Is this a new tech bubble?
Are we in a new tech bubble?
Has the thrill of the new - social media and ubiquitous connectivity - erased our memory of the last tech bubble's burst just over a decade ago?
The stock market flotation of LinkedIn and the excitement around the listing of social-buying website Groupon would seem to suggest that we have got carried away again with the idea of new business models that will change the world forever and create untold wealth in their wake.
At the height of the dotcom boom some 12 years ago, every internet entrepreneur was a market disruptor, applying technology to make everything from entertainment to markets and services more efficient.
Those entrepreneurs were like David with a slingshot, out to slay the FTSE Goliaths: "Watch out established businesses. You won't survive."
Dancing with disruptors
The burst of the dotcom bubble dampened a lot of the enthusiasm for internet stocks, but companies who were slow to pay attention to the fact the world had nevertheless changed forever are still feeling the repercussions today.
HMV for one, is limping along with an outdated business model. But others have ducked the slingshot that has hobbled the retail music industry and learned instead to dance with their tiny disruptors to create not just new business models, but new business ecosystems.
Think of retailers like Waitrose and Ocado, or price comparison websites, and the major media owners who host their services on their web portals as a new source of revenue to replace advertising.
All throughout the dotcom bust and the financial crisis, broadband and mobile penetration continued to increase. Connectivity became cheap and commoditised, components interlocked and compatibility became the norm.
The world has gone irrevocably network and mobile.
As a result, very distinct "ecosystems" have emerged during the past half-decade - with companies like Facebook, Apple and Google each commanding the time and attention of millions of users who are also fans.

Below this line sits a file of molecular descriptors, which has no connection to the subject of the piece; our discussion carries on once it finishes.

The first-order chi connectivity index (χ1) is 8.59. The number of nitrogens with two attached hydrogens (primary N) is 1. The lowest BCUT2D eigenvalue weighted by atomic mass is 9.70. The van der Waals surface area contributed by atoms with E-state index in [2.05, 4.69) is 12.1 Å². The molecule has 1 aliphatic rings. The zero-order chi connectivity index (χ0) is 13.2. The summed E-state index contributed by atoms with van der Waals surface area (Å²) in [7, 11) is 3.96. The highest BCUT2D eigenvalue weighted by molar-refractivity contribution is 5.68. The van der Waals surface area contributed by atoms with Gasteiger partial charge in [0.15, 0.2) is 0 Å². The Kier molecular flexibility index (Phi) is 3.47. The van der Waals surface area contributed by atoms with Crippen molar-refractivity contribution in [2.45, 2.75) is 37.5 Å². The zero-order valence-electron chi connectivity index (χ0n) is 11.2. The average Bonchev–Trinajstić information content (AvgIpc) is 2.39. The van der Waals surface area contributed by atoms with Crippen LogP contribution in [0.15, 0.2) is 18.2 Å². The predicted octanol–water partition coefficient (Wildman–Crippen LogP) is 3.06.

Microsoft was lagging, but its acquisition of Skype puts it in the camp of "watch this space". Each of these camps are deeply social - there is a network at its core. Each of them has a platform of hundreds of millions of users who access services through the platform.
If I have to predict what is different this time around and who will prosper, I would say the camp that organises the most inclusive set of economics in its ecosystem - that is offering the best incentives to consumers and developers to use their platform - will win.
This is "ecosystem economics". The winners in business are those firms who organise the business model in their industries. Ecosystem economics helps us to see that to win today, you as a business owner need to seek out your natural allies and align interests.
Shared incentives will drive market adoption of your company's service or product.
Of course, there is another major difference this time around. Companies like LinkedIn and Groupon have significant and growing revenues. While these may not entirely support their valuations, they clearly point to the fact that business models plus their understanding of the network-orientation of all business is on the right track.
For those of us who finance entrepreneurship in Europe, what this means is we're mostly going to help build "digital Davids" - companies who understand how to re-organise the economics to create robust and sustainable businesses where everybody wins - customers, retailers and ultimately of course, investors.
So why are firms like Groupon worth billions? How can something as simple as organising a group discount be so powerful?
Because ecosystem economics is at play.
Julie Meyer founded networking group First Tuesday in 1998 during the first internet boom. She now runs Ariadne Capital, a technology-focused investment and advisory firm. Julie Meyer and Ariadne Capital neither have an investment in Groupon nor do they advise the company. Ecosystem economics is a trademark of Ariadne Capital.
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